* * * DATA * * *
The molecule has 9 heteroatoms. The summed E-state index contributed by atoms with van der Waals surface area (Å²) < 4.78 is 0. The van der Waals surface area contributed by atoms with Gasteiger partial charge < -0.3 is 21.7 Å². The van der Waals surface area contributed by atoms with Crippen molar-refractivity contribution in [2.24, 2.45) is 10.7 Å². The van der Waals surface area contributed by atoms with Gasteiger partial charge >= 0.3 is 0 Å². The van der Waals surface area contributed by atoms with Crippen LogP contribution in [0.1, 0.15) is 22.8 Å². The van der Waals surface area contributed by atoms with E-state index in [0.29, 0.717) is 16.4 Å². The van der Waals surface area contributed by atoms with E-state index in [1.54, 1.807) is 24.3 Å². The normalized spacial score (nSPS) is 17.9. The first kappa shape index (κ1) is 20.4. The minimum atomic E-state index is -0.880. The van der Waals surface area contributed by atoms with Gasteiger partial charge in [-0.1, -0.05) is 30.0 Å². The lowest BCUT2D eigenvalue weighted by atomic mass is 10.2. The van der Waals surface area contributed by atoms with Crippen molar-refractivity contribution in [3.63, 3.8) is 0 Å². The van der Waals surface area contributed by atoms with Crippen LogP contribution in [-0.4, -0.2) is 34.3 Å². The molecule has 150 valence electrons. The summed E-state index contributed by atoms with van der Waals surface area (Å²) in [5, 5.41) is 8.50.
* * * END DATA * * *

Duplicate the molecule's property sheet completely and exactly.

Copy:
The molecule has 9 heteroatoms. The summed E-state index contributed by atoms with van der Waals surface area (Å²) < 4.78 is 0. The van der Waals surface area contributed by atoms with Gasteiger partial charge < -0.3 is 21.7 Å². The van der Waals surface area contributed by atoms with Crippen molar-refractivity contribution in [2.24, 2.45) is 10.7 Å². The van der Waals surface area contributed by atoms with Gasteiger partial charge >= 0.3 is 0 Å². The van der Waals surface area contributed by atoms with Crippen LogP contribution in [0.1, 0.15) is 22.8 Å². The van der Waals surface area contributed by atoms with E-state index in [0.29, 0.717) is 16.4 Å². The van der Waals surface area contributed by atoms with E-state index in [1.54, 1.807) is 24.3 Å². The normalized spacial score (nSPS) is 17.9. The first kappa shape index (κ1) is 20.4. The minimum atomic E-state index is -0.880. The van der Waals surface area contributed by atoms with Gasteiger partial charge in [-0.1, -0.05) is 30.0 Å². The lowest BCUT2D eigenvalue weighted by atomic mass is 10.2. The van der Waals surface area contributed by atoms with Crippen molar-refractivity contribution in [3.63, 3.8) is 0 Å². The van der Waals surface area contributed by atoms with Crippen LogP contribution in [-0.4, -0.2) is 34.3 Å². The molecule has 150 valence electrons. The summed E-state index contributed by atoms with van der Waals surface area (Å²) in [5, 5.41) is 8.50.